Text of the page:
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Hoshinoya Tokyo’s luxe lantern dining is pandemic-friendly

This Japanese ryokan has a novel way for safe dining in the new normal.

As the pandemic-stricken world struggles to its (proverbial) feet, some old habits die hard. One doesn’t step into a queue without looking earthwards first. The all-powerful sticker – literally – draws a line in the sand: personal space is not a courtesy, but a given, especially when comprising said space might lead to calamity. And that last look into the mirror before leaving one’s home or car – that’s to check if your mask is on.

Restaurants, likewise, have had to make do with new rules. Dining rooms got a lot less cosy as warm bodies are replaced with mannequins, soft toys or cardboard cut-outs. Some establishments even threw out the dining room altogether, opting for a chair and a table in the middle of a field. But those are 2020’s ideas. It’s 2021, and Japanese ryokan Hoshinoya Tokyo – first established in 1914 – brings a fresh look to the pandemic-safe dining experience, even as Japan begins its way into the new normal.

Peace of mind is offered to guests by way of new-age chochin. These lanterns, traditionally made of paper or silk around a bamboo cane frame, are now wrapped in less than a millimetre of transparent vinyl. Instead of hanging outside izakayas or temples, they hang over guests, warding off any errant particles as guests converse freely during the meal.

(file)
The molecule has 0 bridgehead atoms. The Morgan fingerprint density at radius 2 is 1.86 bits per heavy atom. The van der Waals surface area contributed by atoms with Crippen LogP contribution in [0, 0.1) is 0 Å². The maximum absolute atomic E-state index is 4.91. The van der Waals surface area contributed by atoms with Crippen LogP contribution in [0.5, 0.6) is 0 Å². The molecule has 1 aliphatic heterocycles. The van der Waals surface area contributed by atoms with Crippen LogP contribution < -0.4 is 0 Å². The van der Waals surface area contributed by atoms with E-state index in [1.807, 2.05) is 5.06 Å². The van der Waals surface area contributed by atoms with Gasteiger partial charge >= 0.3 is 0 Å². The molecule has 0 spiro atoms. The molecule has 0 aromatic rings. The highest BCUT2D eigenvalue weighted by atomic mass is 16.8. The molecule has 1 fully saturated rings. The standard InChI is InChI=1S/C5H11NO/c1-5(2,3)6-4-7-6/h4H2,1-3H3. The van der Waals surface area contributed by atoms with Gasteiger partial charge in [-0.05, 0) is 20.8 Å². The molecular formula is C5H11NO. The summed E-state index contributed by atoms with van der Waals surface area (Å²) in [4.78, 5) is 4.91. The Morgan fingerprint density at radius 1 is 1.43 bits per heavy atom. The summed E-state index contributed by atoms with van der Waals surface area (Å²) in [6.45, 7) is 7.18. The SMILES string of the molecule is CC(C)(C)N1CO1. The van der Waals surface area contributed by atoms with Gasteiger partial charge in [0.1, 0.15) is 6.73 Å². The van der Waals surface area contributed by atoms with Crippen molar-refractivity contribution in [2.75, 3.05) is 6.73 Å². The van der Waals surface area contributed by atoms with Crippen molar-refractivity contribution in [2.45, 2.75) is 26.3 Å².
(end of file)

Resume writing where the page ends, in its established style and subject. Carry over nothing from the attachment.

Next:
The lanterns’ diameters are a roomy 0.75m to maintain the relaxed dining atmosphere; they’re also uncovered in the back for ease of access into the lanterns, as well as for guests to get some air. The private room where the dining experience is hosted will also be aggressively ventilated to keep guests safe. 

Naturally, the lanterns – which were made by Kojima Shoten, an established lantern manufacturer that’s been around since the 1800s – will be disinfected daily; the experience is only available to one group of diners a day. They’re also eminently pretty, and make for a very good photo-op indeed.

As for the grub itself, guests are treated to a fermentation-focused menu that marries Japanese produce with French techniques. After all, much of Japanese cuisine revolves around pickling, brining and preservation, as is evident in their seasonings like soy, miso and mirin.

That said, the food isn’t the centrepiece of the dining experience. Guests, illuminated by the soft glow of an overhead lightbulb within each lantern, take centre stage here. The lanterns provide a safe opportunity for long-separated family and friends to dine together risk-free. Elderly grandparents, for example, would be able to break bread with their grandchildren without the chance of disease transmission. 

In line with that goal, Hoshinoya Tokyo also eased up on their dining room rules – dining there is usually reserved for guests only. For the experience, guests are permitted to invite those not staying in the inn to dine with them – allowing them to share the table, without sharing a meal. Something to look forward to then, when travel to Japan begins anew.

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